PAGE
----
Calem struggles with his inner demons and their reflection in his life as he faces guilt over what could have been, and his role up to this point in his life. Calem makes final decisions about how he will inject truth into this world and change his choices and trajectory, and readers receive reflective descriptions that capture this simple rural farmer's logic and reflect his sense of place and purpose: "...tonight I'll have some fried hogsuckers fresh out of the crick with Miles. And then, before the Night Call begins in earnest, I'll shut it up right quick. I'll get off this damn conveyor belt. I'll escape the herd. Nobody is gonna wrangle me up no more. I'm gon' be free."
Joshua Senter creates an excellent review of family, place, and adversity that reveals connections and struggles. The dialogues he incorporates between these simple folk and their changing lives is particularly well done, capturing family interactions as Calem journeys down a path that carries him away from all that he loves.
Many of his struggles to separate reality from illusion and facts from lies reflect current social struggles to do the same. Senter's story thus resonates on levels that wouldn't have been possible even several years ago, and will reach audiences who will find much to relate to in Calem's world and the ways he chooses to empower himself against its currents of change: "There's lots of us who wonder what's actually real and what we've just been lead to believe is real." From unreliable weather and environmental conditions to the human condition, Still the Night Call traverses matters of the heart, family, and rural conditions.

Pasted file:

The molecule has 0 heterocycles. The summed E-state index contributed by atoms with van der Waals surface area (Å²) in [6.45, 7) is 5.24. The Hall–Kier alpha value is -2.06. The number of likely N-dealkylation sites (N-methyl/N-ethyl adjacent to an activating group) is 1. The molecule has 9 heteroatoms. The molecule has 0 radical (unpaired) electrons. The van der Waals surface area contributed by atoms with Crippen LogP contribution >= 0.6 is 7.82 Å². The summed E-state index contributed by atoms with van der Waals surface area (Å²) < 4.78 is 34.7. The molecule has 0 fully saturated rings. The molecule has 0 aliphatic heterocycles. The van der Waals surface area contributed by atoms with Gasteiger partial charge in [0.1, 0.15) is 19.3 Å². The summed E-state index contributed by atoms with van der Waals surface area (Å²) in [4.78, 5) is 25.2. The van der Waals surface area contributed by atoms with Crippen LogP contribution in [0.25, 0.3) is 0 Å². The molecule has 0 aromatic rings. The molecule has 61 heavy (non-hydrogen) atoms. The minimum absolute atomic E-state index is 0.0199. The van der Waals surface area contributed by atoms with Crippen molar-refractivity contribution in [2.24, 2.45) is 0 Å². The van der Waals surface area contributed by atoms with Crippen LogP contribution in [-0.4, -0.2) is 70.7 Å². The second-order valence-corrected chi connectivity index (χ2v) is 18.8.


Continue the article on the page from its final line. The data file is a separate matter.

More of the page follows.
In many ways, Still the Night Call is a call to action. The first step is reading this book. The second lies in recommending it for discussions about free will, choice, civil war, and social change.
Hex Publishers, LLC
9781736596418, $4.99 ebook
Shadow Atlas is virtually impossible to peg as a genre read. Quite simply, it's a blend of horror, speculative fiction, and alternative history told through short stories contributed by 38 authors and poets, including Josh Malerman and Jane Yolen.
This production by the "Scribes of the Umbra Arca" opens with the intriguing form of dossiers and memos attempting to explore the roots of the Umbra Arca Society and its works. As the "Western Scriptorium" secret society's writings draw readers into a world layered atop the familiar one, shades of The Twilight Zone and paranormal influences blend with an alternate history and social inspection to provide a powerful series of interconnected stories designed to capture high interest.
An 'FBI Directive' to investigate this world opens the story with a concluding memo that adds mystery, questioning the Society and its revelations. A letter from Dane Essa introduces the concept of the Shadow Atlas further, explaining how this secret came to be imparted on the threshold of death, was identified as a possible prank by a mischievousness professor who wanted to leave behind a legacy of fiction and mystery, and gives a possible motive for deception: "...if one cannot participate in history, then one must reinvent it, with one's own life rough-hewn into the preferred narrative." The story unfolds in a satisfying manner that reflects the diverse approaches of the authors.